The mini-livers that Organovo made are just half a millimetre deep and 4 millimetres across but can perform most functions of the real thing. To create them, a printer builds up about 20 layers of hepatocytes and stellate cells – two major types of liver cell. Crucially, it also adds cells from the lining of blood vessels. These form a delicate mesh of channels that supply the liver cells with nutrients and oxygen, allowing the tissue to live for five days or longer. The cells come from spare tissue removed in operations and biopsies.
Existing liver assays, based on single or double layers of cells, only last two days and don't have the same range of functions as the micro-discs.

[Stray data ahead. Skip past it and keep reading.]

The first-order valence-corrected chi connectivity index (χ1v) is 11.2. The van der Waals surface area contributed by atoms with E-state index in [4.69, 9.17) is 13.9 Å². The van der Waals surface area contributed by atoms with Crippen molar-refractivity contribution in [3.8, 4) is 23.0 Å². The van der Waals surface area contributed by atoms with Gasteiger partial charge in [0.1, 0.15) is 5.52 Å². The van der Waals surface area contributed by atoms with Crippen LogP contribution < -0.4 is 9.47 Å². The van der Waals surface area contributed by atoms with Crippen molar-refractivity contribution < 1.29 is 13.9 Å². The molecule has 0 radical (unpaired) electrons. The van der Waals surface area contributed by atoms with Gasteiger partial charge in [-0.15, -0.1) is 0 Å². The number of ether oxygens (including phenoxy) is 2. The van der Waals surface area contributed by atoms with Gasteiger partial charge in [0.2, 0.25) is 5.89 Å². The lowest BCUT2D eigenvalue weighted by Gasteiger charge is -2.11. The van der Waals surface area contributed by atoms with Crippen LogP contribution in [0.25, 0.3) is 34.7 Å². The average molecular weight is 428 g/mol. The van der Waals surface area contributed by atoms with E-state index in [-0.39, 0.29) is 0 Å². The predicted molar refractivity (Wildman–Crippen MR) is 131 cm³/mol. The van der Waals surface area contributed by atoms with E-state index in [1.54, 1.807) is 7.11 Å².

The realistic structure and functioning of the mini-livers make them good predictors of the toxicity of drugs and other substances. They produce albumin, the liver protein that bulks up blood and ferries hormones, salts and drugs throughout the body. They also make cholesterol, which carries fat in the bloodstream, and produce major detoxification enzymes, called cytochrome P450s, that metabolise drugs in the liver.
Organovo's ultimate goal is to create human-sized structures suitable for transplant; the big hurdle is being able to print larger branched networks of blood vessels to nourish such an organ. The company unveiled the mini-livers at the annual Experimental Biology conference this week in Boston.